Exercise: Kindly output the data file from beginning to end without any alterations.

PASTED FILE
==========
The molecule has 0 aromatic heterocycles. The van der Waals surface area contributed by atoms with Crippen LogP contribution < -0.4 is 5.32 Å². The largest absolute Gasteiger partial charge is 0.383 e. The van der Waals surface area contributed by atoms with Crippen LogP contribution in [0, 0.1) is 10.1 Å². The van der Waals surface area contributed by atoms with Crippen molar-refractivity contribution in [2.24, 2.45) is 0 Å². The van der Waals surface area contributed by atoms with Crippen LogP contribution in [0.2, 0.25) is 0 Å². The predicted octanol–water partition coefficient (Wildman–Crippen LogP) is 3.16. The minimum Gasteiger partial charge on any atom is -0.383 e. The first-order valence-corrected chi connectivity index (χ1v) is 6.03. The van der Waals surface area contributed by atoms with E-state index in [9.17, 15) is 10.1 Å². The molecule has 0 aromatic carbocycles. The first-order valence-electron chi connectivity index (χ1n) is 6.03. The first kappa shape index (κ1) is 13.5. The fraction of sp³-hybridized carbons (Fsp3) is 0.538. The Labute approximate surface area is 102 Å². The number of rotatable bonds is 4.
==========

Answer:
The molecule has 0 aromatic heterocycles. The van der Waals surface area contributed by atoms with Crippen LogP contribution < -0.4 is 5.32 Å². The largest absolute Gasteiger partial charge is 0.383 e. The van der Waals surface area contributed by atoms with Crippen LogP contribution in [0, 0.1) is 10.1 Å². The van der Waals surface area contributed by atoms with Crippen molar-refractivity contribution in [2.24, 2.45) is 0 Å². The van der Waals surface area contributed by atoms with Crippen LogP contribution in [0.2, 0.25) is 0 Å². The predicted octanol–water partition coefficient (Wildman–Crippen LogP) is 3.16. The minimum Gasteiger partial charge on any atom is -0.383 e. The first-order valence-corrected chi connectivity index (χ1v) is 6.03. The van der Waals surface area contributed by atoms with E-state index in [9.17, 15) is 10.1 Å². The molecule has 0 aromatic carbocycles. The first-order valence-electron chi connectivity index (χ1n) is 6.03. The first kappa shape index (κ1) is 13.5. The fraction of sp³-hybridized carbons (Fsp3) is 0.538. The Labute approximate surface area is 102 Å². The number of rotatable bonds is 4.